- Course: PhD English
What made you want to apply to your PhD course and to Leeds?
My supervisors at my previous universities recommended I work with particular academics at Leeds who are known for their pioneering research and commitment to supervision.
What is it that makes you passionate about your area of study?
Doing original research is exciting and offers great freedom. Choosing your own topic of study, and committing to expanding knowledge about it, is definitely the most exciting thing about doing a PhD. Leeds facilitates that very well.
What aspects of your study did you enjoy the most?
There is a really strong postgraduate community here, and academics take a genuine interest in research students’ work. It’s a supportive atmosphere, which is conducive to completing the research and building towards a career of your choice.
For example, our School has a postgraduate forum, where research students share their work with each other and learn from each other. This regular event is a great way of meeting fellow researchers, too.
What would you say about the learning facilities in your School and at the University in general?
The University recently refurbished one of its libraries to feature a postgraduate-only floor, equipped with study spaces with power sockets, water fountains, and printers and scanners. This is a very useful place to get work done. The School of English also has a dedicated study space in the heart of the School.
What other activities are available for students to take part in outside of their
PhD students get to teach in their departments. The experience of tutoring seminars, marking essays, mentoring students, and giving lectures is something you can build towards, as a researcher, and need not do if you don’t want to. It is, however, a really good experience in developing skills and engaging with students’ ideas.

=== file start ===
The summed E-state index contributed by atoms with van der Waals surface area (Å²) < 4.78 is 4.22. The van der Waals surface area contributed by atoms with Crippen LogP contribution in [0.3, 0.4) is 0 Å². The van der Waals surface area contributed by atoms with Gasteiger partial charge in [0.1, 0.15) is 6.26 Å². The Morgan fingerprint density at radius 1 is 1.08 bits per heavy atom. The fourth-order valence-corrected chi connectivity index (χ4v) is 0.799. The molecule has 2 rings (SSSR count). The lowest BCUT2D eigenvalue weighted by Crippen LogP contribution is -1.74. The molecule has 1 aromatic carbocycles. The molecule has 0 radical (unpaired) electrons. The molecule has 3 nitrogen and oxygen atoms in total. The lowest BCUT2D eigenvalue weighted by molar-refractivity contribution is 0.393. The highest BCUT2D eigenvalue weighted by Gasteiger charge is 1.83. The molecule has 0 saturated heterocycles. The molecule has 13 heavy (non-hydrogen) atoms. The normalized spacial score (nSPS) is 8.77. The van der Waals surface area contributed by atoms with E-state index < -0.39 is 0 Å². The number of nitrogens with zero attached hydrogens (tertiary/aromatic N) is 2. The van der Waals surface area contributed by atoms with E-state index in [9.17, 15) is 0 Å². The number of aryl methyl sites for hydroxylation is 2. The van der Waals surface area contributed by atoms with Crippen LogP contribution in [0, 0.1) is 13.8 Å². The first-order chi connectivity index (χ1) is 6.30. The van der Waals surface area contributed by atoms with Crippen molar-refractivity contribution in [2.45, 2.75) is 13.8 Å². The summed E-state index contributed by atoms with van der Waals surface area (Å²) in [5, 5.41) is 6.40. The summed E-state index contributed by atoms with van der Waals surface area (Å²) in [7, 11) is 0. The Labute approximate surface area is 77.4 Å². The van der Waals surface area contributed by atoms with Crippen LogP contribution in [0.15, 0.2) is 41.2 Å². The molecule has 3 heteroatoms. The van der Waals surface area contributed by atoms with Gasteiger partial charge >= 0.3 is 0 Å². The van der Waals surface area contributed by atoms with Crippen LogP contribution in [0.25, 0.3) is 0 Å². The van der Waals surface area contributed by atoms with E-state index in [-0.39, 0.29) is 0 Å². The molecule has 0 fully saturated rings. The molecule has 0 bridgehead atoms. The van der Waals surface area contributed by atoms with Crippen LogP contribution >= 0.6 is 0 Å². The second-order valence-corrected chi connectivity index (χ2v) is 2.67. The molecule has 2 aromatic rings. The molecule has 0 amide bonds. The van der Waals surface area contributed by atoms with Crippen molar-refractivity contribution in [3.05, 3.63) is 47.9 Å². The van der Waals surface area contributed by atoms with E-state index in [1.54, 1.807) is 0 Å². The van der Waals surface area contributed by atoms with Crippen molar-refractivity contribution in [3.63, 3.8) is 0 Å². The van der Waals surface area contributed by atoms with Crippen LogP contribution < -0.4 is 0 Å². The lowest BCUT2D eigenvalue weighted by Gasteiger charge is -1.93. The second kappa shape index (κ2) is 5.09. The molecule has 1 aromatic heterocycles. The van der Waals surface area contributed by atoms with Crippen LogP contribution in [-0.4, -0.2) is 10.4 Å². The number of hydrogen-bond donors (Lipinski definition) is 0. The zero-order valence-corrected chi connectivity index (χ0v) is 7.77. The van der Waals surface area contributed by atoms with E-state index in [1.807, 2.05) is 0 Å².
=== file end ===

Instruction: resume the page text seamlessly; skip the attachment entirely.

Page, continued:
What would you say to anyone thinking of applying for a PhD in your school?
If you’re sure you want to do a PhD in literary and cultural analysis, Leeds can offer amongst the best atmospheres and amongst the best facilities to help you complete your research and move onwards and upwards.
What do you plan to do now you’ve finished your course, and how do you think the skills and knowledge you’ve developed at Leeds will help with these plans?
I’m applying for jobs in academia, as competitive as these are, and hope to forge a career in education if this becomes unrealistic. Academic and support staff at Leeds have helped me develop as a researcher and teacher, and this means I should be decently-placed when job opportunities arise.
Any other comment you would like to make?
“If you finish a PhD, and all you’ve got at the end of it is a PhD, you’ve failed.” – Wisdom from my supervisor, who encouraged me to take every opportunity to present workshops, lead reading groups, organise guest speaker events and roundtables, and dive into teaching and lecturing. Leeds offers brilliant opportunities to broaden your horizons beyond your research, even as it gives you the platform to make your research as refined and purposeful as it can be.